When I started reading Lionel Shriver’s work this year, naturally I gravitated towards We Need To Talk About Kevin, as I had heard some very scary and impressive things about it. It was a book that knocked me backwards with its force, and I was hooked. Next I read So Much for That for a TLC Book Tour, and was once again impressed with Shriver’s capacity for wit and wounding all in the same narrative. When my book club Books, Babes, and Bordeaux decided on this for our selection, I was beside myself with joy. I can’t seem to get enough of the woman’s writing and was eager to see what she would do with this very unusually constructed and intriguing tale. While decidedly less aggressive than the other two Shriver books I read, this book had a personal impact that I couldn't ignore, for how many of us can’t relate to the pondering of a life that we may have either narrowly avoided or artlessly embraced?
While Irina is living with Lawrence, there’s a noticeable lack of commitment in their relationship, a fact that endlessly niggles at Irina, though she prefers not to think about it directly for fear of disappointment. Lawrence is steadfast and loyal but he’s a decidedly unromantic partner. I cringed with embarrassment when I discovered the sexual aspects of the couple’s lives and felt so humbly sorry for Irina that I was uncomfortable with Lawrence from that point forward. It almost seemed that Lawrence was more of a strict father to Irina in lieu of a real paramour to her. When Irina’s story bifurcates into two separate storylines, the sections dealing with Lawrence made me feel just as hopeless as Irina felt about the prospects of their relationship together. Hear me out. Lawrence was not a bad guy, just an uninspired and bossy one. He doted on Irina and showered her with compliments on her work, but their relationship was just so devoid of passion that Lawrence was a constant source of annoyance to me. As the story of Lawrence and Irina plays out, it’s one of endless frustration and unmet desires, a story that felt hopeless in all its trappings.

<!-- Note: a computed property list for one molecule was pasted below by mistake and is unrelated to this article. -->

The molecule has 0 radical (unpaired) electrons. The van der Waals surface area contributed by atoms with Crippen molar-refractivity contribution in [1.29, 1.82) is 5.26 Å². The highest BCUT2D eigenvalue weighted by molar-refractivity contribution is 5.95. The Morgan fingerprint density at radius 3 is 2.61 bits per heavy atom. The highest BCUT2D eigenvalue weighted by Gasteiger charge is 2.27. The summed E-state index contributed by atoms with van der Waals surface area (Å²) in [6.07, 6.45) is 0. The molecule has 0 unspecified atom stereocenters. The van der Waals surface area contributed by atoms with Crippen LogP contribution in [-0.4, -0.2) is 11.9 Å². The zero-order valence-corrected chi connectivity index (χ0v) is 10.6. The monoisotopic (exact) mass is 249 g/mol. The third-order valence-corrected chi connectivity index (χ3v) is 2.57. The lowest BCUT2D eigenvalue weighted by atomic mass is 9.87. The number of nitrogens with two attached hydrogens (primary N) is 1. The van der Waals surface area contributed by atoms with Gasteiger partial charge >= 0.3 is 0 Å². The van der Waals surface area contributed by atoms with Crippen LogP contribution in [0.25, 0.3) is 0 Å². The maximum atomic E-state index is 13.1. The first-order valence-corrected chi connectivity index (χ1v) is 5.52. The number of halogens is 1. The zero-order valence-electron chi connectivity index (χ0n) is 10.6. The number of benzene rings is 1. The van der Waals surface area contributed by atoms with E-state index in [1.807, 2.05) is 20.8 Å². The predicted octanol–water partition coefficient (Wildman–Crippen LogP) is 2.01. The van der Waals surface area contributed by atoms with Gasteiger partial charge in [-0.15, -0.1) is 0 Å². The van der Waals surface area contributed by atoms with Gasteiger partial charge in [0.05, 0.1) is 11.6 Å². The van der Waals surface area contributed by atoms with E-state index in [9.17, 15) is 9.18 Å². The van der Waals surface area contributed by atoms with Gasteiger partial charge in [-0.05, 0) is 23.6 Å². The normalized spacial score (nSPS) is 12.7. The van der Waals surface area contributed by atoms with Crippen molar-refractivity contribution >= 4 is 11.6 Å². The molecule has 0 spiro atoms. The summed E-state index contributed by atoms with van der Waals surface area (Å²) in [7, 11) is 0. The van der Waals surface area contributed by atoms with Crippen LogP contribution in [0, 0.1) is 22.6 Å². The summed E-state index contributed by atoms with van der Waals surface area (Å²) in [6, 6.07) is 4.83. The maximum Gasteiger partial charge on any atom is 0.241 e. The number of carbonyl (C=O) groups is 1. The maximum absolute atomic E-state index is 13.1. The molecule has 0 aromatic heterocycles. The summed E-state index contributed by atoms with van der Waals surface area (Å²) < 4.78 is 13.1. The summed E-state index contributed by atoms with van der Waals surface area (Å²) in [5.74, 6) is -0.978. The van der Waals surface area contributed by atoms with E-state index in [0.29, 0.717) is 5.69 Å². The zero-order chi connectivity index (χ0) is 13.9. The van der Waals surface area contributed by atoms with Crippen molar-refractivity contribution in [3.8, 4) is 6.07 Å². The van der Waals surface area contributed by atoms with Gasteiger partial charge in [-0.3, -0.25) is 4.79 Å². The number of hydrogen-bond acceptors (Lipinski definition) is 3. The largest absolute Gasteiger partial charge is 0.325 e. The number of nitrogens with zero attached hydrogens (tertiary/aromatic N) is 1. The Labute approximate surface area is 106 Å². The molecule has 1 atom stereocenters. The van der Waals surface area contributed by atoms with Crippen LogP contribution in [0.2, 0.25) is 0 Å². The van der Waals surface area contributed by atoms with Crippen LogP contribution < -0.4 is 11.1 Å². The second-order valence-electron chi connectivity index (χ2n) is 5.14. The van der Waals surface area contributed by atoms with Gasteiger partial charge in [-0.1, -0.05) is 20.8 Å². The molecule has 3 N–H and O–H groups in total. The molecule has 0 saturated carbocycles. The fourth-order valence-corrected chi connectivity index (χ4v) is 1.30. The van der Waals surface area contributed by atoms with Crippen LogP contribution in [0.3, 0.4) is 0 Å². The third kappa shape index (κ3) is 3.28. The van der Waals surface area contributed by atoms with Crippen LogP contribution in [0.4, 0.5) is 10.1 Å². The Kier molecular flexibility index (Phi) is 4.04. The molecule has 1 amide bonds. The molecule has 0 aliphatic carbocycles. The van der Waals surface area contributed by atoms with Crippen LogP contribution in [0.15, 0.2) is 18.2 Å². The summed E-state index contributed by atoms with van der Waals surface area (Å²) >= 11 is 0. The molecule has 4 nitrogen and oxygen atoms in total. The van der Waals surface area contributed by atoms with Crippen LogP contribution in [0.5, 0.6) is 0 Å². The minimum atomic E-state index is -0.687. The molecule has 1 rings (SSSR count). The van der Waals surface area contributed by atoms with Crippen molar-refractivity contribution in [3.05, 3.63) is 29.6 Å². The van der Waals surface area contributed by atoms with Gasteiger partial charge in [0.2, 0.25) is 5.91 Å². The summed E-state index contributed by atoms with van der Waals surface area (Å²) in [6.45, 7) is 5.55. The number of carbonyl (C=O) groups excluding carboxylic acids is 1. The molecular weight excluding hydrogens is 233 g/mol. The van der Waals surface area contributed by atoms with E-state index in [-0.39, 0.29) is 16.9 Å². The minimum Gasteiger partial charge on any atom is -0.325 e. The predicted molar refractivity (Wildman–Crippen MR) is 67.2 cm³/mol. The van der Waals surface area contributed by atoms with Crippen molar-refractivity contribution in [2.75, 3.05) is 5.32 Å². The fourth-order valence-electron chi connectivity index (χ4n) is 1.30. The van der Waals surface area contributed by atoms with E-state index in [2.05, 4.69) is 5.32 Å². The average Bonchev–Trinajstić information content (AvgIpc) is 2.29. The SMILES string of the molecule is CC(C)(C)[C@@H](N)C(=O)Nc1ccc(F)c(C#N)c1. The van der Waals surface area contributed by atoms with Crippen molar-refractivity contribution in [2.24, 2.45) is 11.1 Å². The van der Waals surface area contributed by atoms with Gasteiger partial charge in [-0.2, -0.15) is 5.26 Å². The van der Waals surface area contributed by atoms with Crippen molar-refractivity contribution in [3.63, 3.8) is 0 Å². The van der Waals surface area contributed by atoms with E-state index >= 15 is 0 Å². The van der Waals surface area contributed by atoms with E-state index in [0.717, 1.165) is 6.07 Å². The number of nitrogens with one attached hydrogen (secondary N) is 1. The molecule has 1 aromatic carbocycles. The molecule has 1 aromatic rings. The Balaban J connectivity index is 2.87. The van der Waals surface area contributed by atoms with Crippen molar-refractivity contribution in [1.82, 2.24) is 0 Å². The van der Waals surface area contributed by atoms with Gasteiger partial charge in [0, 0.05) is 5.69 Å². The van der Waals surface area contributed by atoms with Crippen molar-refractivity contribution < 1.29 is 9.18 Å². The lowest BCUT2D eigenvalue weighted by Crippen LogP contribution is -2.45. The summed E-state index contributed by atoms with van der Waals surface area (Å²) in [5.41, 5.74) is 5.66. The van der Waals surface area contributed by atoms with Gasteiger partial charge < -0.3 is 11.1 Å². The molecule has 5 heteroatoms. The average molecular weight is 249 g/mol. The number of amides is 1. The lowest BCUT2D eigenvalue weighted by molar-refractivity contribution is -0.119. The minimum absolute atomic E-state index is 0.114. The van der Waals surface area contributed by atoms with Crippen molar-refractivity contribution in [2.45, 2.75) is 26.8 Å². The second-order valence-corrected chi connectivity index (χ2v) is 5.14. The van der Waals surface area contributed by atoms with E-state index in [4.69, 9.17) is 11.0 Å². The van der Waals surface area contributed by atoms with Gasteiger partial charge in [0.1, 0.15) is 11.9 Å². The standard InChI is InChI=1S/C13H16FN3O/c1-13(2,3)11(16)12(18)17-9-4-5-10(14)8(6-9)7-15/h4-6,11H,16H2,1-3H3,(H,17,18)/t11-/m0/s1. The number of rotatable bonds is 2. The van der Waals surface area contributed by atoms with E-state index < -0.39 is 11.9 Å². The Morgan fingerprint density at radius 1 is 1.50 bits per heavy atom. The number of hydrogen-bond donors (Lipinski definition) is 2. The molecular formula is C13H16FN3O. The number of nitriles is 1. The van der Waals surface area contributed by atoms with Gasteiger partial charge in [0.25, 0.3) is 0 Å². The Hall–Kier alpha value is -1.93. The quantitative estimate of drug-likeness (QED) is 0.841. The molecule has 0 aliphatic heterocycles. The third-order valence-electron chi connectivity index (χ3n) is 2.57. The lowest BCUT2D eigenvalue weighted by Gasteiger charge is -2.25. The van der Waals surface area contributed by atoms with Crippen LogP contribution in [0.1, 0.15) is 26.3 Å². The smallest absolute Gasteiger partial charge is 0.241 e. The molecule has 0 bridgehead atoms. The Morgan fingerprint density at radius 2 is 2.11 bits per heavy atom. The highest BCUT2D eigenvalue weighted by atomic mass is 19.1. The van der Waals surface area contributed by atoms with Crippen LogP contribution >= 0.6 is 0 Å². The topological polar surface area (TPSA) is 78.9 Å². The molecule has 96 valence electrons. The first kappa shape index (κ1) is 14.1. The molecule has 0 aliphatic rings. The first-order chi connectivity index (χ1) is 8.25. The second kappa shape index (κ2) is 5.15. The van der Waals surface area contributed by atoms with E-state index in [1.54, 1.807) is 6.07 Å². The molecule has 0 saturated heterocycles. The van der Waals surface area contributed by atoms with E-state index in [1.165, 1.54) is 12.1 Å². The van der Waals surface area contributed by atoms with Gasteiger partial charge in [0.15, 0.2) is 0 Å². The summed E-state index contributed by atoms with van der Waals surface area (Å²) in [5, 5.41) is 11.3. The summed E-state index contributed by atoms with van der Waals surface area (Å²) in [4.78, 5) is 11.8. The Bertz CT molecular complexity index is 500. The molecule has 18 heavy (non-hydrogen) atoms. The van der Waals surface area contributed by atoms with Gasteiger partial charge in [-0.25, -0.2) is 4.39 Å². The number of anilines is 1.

In Irina’s other life, as it were, she has kissed Ramsey and must leave Lawrence behind to begin a new life with him. This is a life of unadulterated passion and indulgence of every whim. But there are problems with this life too, for Ramsey is a very egocentric man who is only capable of being charming when he’s being adored. The fights and arguments that Irina and Ramsey engage in are horrendous and terrible, for Ramsey is also an intensely jealous and selfish man. It seems there’s a price to pay for passion, and though Ramsey and Irina have a tremendous chemistry and the sex and intimacy are off the charts, living with the man causes Irina to totter between helpless states of intense joy and satisfaction and boundless states of discomfort and alienation. Another problem is that Ramsey cannot and will not ever discuss anything of importance other than snooker, a game that Irina finds dull and boring after her first initial flush of appreciation for it. I disliked Ramsey a great deal, for within him was the capacity for great cruelty and indifference that was never satisfied. It was a life that was full of inconsistency and ego-stroking for Irina, and though there was immense gratification for her, there was also abuse and heartbreak.
What I found so interesting about this book was Shriver’s capacity for understanding the human condition in all its nuances. She poses some pressing questions to her readers by inveigling them in Irina’s story. Is it better to love or to be loved? When we give up a life in which we’re not happy, who’s to say we’re making a change that will make a difference in the long run? Even more profoundly, this book forced me to ask questions about my own life. Has there ever been a time when I chose a direction in my life that took me to unparalleled new ground? In the deepest parts of my heart, I know I have, and luckily for me, my new directions were a lot more rewarding than Irina’s ever were. It was with great skill that Shriver plundered the emotional closet of my life and her characters’ lives, letting the skeletons out for all to see. The book’s resolution crystallized the unpredictability of those decisions that we make in the heat of the moment that can change our lives forever.
Shriver is well on her way to becoming my favorite author, and part of what I love about her writing is not only its exceptional artfulness but her ability to morph each story she tells into its own new and spectacular shape. No two are the same and no two deal with the same issues. This is a longer book, so those looking to read it should make some time for it, but be aware that you will be well rewarded for doing so. It was a very contemplative and erudite road to have traveled, and I enjoyed it immensely. A great and very smart read. Highly recommended!